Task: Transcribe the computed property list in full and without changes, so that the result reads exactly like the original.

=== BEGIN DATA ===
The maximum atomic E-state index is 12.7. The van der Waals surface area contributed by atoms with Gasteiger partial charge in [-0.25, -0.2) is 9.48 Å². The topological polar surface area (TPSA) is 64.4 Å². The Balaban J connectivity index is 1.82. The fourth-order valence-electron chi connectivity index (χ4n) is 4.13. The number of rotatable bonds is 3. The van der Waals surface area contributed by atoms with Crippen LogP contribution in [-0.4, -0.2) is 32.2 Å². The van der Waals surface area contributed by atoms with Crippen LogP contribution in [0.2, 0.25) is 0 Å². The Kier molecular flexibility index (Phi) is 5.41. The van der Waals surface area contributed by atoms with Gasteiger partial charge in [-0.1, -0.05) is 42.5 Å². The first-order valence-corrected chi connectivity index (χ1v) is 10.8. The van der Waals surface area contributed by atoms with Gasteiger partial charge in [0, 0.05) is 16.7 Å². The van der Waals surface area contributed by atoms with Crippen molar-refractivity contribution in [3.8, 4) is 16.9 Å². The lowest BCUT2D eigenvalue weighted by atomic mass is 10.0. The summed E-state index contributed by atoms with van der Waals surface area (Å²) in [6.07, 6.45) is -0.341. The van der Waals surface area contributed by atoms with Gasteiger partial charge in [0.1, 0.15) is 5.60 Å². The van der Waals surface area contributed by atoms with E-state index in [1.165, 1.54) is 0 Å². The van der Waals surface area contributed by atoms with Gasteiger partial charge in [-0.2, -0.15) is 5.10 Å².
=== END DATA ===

The maximum atomic E-state index is 12.7. The van der Waals surface area contributed by atoms with Gasteiger partial charge in [-0.25, -0.2) is 9.48 Å². The topological polar surface area (TPSA) is 64.4 Å². The Balaban J connectivity index is 1.82. The fourth-order valence-electron chi connectivity index (χ4n) is 4.13. The number of rotatable bonds is 3. The van der Waals surface area contributed by atoms with Crippen LogP contribution in [-0.4, -0.2) is 32.2 Å². The van der Waals surface area contributed by atoms with Crippen LogP contribution in [0.2, 0.25) is 0 Å². The Kier molecular flexibility index (Phi) is 5.41. The van der Waals surface area contributed by atoms with Gasteiger partial charge in [-0.1, -0.05) is 42.5 Å². The first-order valence-corrected chi connectivity index (χ1v) is 10.8. The van der Waals surface area contributed by atoms with Gasteiger partial charge in [0, 0.05) is 16.7 Å². The van der Waals surface area contributed by atoms with Crippen molar-refractivity contribution in [3.8, 4) is 16.9 Å². The lowest BCUT2D eigenvalue weighted by atomic mass is 10.0. The summed E-state index contributed by atoms with van der Waals surface area (Å²) in [6.07, 6.45) is -0.341. The van der Waals surface area contributed by atoms with Gasteiger partial charge in [0.1, 0.15) is 5.60 Å². The van der Waals surface area contributed by atoms with E-state index in [1.165, 1.54) is 0 Å². The van der Waals surface area contributed by atoms with Gasteiger partial charge in [-0.2, -0.15) is 5.10 Å².